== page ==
Two companies that lease whitegoods and electronics to low-income people have been taken to court by the corporate watchdog for allegedly charging more than they lawfully should, citing concerns their business models are designed to avoid consumer protections for financially vulnerable consumers.
The Australian Securities and Investments Commission (ASIC) is suing Melbourne-headquartered franchise Rent4Keeps and New Zealand-based Layaway Depot in separate proceedings for alleged breaches of various consumer protections under the Credit Act.
This includes alleged breaches of the National Credit Code which prohibits lenders entering a credit contract where the annual cost rate exceeds 48 per cent.
Under that same code leases with a right or obligation to purchase are regarded as sales by instalments, and therefore credit contracts.
ASIC notes one example of a consumer using Centrelink payments to pay almost $2,500 for a fridge that retailed at $365, while another paid $1,200 for a mobile phone with a retail price of just $249.
"ASIC has been reviewing the conduct of companies offering financial products to vulnerable consumers to ensure consumer protections are in place," says ASIC deputy chair Sarah Court.
"In both these cases, consumers have paid well above the market price for consumer goods that are part of everyday life, such as mobile phones and whitegoods."
The regulator alleges the arrangements considered in both cases were credit contracts, and that both Layaway Depot and Rent4Keeps franchisee Darranda failed to comply with consumer protection obligations.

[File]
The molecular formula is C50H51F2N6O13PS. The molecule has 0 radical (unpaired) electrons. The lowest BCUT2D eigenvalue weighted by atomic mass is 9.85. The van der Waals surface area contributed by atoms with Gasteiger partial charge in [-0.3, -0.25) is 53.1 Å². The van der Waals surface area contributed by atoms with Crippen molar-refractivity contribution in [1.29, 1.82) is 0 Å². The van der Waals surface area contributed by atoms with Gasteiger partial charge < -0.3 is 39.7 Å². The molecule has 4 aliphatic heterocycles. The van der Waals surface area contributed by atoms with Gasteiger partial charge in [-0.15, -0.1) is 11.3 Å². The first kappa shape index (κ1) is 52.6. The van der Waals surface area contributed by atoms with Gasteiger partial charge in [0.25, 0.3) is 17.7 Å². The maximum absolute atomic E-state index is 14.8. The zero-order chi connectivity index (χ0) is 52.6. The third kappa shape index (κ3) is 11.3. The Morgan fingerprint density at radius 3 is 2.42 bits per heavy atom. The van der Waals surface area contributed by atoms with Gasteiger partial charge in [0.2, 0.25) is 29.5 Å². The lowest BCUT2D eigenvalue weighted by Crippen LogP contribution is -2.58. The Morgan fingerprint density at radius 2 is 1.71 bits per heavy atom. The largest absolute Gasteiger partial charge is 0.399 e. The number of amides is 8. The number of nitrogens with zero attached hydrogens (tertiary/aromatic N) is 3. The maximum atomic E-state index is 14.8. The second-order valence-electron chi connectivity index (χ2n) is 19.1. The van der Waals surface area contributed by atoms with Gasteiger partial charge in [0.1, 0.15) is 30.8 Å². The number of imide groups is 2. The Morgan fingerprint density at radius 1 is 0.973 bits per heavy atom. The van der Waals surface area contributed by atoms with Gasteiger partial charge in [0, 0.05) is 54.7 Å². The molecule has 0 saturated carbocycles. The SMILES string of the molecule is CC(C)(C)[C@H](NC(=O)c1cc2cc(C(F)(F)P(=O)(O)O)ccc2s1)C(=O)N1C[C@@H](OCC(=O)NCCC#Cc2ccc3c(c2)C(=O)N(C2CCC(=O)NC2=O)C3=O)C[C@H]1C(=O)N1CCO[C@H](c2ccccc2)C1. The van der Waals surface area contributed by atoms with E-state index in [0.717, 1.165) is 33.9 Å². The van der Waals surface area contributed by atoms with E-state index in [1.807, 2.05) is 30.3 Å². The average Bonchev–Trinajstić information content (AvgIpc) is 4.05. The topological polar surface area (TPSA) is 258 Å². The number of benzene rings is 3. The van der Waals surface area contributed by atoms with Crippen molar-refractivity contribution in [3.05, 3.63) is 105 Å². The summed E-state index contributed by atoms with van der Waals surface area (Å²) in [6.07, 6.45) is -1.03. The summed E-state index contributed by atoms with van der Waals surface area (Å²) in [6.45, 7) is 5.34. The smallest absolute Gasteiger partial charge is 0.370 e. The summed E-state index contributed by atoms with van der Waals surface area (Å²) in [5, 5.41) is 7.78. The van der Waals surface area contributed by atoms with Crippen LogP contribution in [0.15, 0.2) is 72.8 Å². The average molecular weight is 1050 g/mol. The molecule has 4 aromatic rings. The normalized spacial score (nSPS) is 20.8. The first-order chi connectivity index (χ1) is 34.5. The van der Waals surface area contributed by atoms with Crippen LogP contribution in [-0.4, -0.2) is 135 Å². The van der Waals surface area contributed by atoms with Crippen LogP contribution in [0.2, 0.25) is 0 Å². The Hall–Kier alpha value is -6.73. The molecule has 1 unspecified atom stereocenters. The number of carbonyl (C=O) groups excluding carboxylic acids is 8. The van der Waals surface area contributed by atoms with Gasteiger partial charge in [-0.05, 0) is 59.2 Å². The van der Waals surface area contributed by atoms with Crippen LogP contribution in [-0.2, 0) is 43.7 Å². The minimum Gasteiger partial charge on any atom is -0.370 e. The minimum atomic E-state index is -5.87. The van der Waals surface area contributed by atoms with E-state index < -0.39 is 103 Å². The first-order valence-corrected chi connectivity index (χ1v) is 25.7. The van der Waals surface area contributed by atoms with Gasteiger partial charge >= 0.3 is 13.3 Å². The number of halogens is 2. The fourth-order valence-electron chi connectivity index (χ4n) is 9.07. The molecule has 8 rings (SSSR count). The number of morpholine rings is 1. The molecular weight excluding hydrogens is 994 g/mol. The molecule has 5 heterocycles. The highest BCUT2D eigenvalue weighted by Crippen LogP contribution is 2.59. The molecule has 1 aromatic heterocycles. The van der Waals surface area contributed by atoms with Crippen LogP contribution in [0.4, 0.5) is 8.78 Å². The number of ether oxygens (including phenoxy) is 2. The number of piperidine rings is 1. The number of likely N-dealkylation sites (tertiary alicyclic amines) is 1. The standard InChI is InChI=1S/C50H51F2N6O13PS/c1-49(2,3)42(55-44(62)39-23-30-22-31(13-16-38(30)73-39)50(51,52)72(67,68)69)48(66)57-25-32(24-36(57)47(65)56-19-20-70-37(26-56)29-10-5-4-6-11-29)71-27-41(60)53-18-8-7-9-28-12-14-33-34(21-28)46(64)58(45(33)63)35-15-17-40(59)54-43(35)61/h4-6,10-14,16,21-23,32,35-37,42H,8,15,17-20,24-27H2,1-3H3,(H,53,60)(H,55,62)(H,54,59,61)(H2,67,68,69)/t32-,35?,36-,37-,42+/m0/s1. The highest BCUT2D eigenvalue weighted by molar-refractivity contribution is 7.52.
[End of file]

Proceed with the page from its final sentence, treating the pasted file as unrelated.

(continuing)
ASIC is seeking pecuniary penalties, declarations, injunctions and other orders against Rent4Keeps, Darranda and Layaway Depot.
"These appear to be arrangements deliberately structured to get around the law by avoiding consumer protections, such as the 48 per cent cap, to charge consumers significant amounts," Court added.
Darranda faces allegations it entered into 553 agreements it called ‘leases' over a three-month period, structured as credit contracts to avoid consumer protections including a rate cap.
By avoiding the rate cap, ASIC alleges Darranda customers were charged more than three times the amount that could lawfully be charged, and some customers were charged more than six times the retail value of the goods.
Rent4Keeps, which has the motto "making a positive difference to people's lives", and its franchisee Darranda, face further allegations these attempts allowed them to avoid the obligation to disclose the cash price of the goods, how interest would be calculated, how frequently interest was to be paid and the total interest payable.
ASIC alleges Layaway Depot, over a 14-month period, entered into 70 deferred payment agreements which were structured to avoid the consumer protections that apply to credit contracts, also including the 48 per cent annual cost rate cap.
For example, the watchdog said some customers paid $780 for a Bluetooth speaker which retailed for $200 or $1,200 for a mobile phone which retailed for just $249.
The regulator also alleges Layaway Depot was engaged in unlicensed credit activity in contravention of the Credit Act.
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